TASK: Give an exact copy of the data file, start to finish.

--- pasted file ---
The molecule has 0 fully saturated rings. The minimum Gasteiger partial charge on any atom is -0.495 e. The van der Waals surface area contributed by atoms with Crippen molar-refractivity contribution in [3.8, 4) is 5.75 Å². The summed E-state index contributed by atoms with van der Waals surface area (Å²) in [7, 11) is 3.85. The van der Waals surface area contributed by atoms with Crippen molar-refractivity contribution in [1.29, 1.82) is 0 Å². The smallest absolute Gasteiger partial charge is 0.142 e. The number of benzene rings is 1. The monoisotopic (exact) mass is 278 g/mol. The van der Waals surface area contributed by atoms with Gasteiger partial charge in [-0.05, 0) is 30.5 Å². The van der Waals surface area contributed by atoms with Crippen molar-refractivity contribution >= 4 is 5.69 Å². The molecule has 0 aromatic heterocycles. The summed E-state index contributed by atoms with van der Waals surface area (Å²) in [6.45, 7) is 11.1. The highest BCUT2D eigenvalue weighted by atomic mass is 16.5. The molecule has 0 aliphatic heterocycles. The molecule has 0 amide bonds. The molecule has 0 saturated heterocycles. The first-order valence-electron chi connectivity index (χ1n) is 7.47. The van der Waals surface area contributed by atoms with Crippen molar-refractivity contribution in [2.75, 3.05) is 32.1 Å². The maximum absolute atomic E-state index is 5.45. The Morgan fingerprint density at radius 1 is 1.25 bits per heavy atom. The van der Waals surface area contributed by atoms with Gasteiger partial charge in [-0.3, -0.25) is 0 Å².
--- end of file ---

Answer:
The molecule has 0 fully saturated rings. The minimum Gasteiger partial charge on any atom is -0.495 e. The van der Waals surface area contributed by atoms with Crippen molar-refractivity contribution in [3.8, 4) is 5.75 Å². The summed E-state index contributed by atoms with van der Waals surface area (Å²) in [7, 11) is 3.85. The van der Waals surface area contributed by atoms with Crippen molar-refractivity contribution in [1.29, 1.82) is 0 Å². The smallest absolute Gasteiger partial charge is 0.142 e. The number of benzene rings is 1. The monoisotopic (exact) mass is 278 g/mol. The van der Waals surface area contributed by atoms with Gasteiger partial charge in [-0.05, 0) is 30.5 Å². The van der Waals surface area contributed by atoms with Crippen molar-refractivity contribution >= 4 is 5.69 Å². The molecule has 0 aromatic heterocycles. The summed E-state index contributed by atoms with van der Waals surface area (Å²) in [6.45, 7) is 11.1. The highest BCUT2D eigenvalue weighted by atomic mass is 16.5. The molecule has 0 aliphatic heterocycles. The molecule has 0 amide bonds. The molecule has 0 saturated heterocycles. The first-order valence-electron chi connectivity index (χ1n) is 7.47. The van der Waals surface area contributed by atoms with Crippen molar-refractivity contribution in [2.75, 3.05) is 32.1 Å². The maximum absolute atomic E-state index is 5.45. The Morgan fingerprint density at radius 1 is 1.25 bits per heavy atom. The van der Waals surface area contributed by atoms with Gasteiger partial charge in [-0.3, -0.25) is 0 Å².